Paramilitary fighters from the Russia-linked Wagner group star in a new film singing their praises for interventions against rebels in the Central African Republic and elsewhere on the continent.
A screening of the film drew several hundred people to a sports stadium in the capital Bangui on Saturday (29 January).
The Central African Republic (CAR), one of the world’s poorest and most unstable countries, has been ravaged by civil war since 2013.
When it turned to Russia as armed groups threatened to topple President Faustin Archange Touadera in late 2020, Moscow’s already strong influence was entering a new phase.
In addition to the presence of hundreds of paramilitaries from Moscow and growing control over the country’s gold and diamond resources by Russian companies, the CAR has seen a bourgeoning cultural offensive.
The new film, “Granit”, comes a few months after “Tourist”, which chronicles the recapture of rebel-held territory by CAR forces and their Russian allies.
Après "Touriste" qui met en scène les forces armées centrafricaines et leurs alliés russes, la milice de mercenaires Wagner présente un nouveau film, "Granit", tourné aussi dans le pays. La première avait lieu samedi soir au stade de Bangui. #Centrafrique #Cinéma pic.twitter.com/7EaSaVAULS
— Le journal Afrique TV5MONDE (@JTAtv5monde) January 30, 2022
The United States and the European Union have stepped up pressure against the Wagner group, which has been accused of abuses in the CAR and Libya and has reportedly discussed a major contract with Mali.
“Granit”, though filmed in the CAR, is set in Mozambique, where Wagner group “instructors” helped the Mozambican army in its fight against Islamist insurgents in 2019.
The jihadist attacks in northern Mozambique’s Cabo Delgado region, which is rich in natural gas and other resources, had begun two years earlier.
The parallels with their own country were not lost on the moviegoers late Saturday.
“It pains me to see how these rebels slit innocent people’s throats with knives,” high school student Junior Lenguendja told AFP, watching a scene in which insurgents were killing villagers and torching their homes.
Patrick Kodawe, a sociology student at Bangui University, said: “I wish our forces were as good as the Russians at defending our country.”
“Granit” was produced by Aurum, a company whose majority stakeholder is Russian businessman Yevgeny Prigozhin, an ally of Russian President Vladimir Putin who is suspected of running the Wagner Group.
Nicknamed “Putin’s chef” because his company has catered for the Kremlin, Prigozhin was sanctioned by the European Union in October 2020 on grounds of undermining peace in Libya by supporting the Wagner private military company.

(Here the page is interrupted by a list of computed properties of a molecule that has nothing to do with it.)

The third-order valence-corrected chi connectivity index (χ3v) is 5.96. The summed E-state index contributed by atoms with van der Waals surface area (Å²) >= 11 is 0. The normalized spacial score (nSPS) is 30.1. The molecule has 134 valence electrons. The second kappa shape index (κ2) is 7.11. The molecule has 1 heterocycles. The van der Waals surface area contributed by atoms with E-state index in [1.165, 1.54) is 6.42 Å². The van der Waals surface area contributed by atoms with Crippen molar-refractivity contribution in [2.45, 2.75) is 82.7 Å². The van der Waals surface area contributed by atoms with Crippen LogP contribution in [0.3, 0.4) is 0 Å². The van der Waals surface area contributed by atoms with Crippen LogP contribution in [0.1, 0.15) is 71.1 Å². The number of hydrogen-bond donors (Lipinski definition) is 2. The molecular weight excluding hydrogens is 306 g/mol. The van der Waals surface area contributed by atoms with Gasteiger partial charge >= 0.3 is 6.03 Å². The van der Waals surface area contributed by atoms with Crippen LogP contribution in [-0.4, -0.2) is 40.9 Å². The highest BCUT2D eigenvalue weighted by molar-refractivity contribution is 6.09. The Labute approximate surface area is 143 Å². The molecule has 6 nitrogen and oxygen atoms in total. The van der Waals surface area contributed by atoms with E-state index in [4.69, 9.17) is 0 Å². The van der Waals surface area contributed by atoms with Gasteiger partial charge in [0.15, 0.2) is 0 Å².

The action is in French, Sango — one of the CAR’s national languages — and Arabic.
As in “Tourist”, the film extols Russia’s actions in Africa.
“This film presents the achievements of the Russians on various fronts,” said another viewer, Titus Konga. “They save people in distress and come to the rescue of our forces when they are ambushed. They present themselves as the saviours of our country.”
A friend who declined to give his name added: “The enemies of the Central African Republic demonise the Russians but we really appreciate what our partners are doing to liberate the country from the yoke of the rebels.”
The paramilitaries helped CAR government forces recapture from rebels much of the two-thirds of the country they once controlled.
Rebel attacks remain frequent nevertheless in the former French colony.
Officially, Russia recognises the presence of 1,135 “unarmed instructors”, but aid groups on the ground as well as France and the United Nations say some of them work for Wagner, which Russia denies.
In 2021, a group of UN experts warned of human rights abuses against civilians by Central African soldiers and Wagner paramilitaries.
The UN recorded 526 violations and abuses of human rights over a year, which UN experts said caused at least 1,221 deaths, including 144 civilians.
In early October, the government in Bangui acknowledged some of the abuses, but insisted that most of the blame lay with rebel fighters.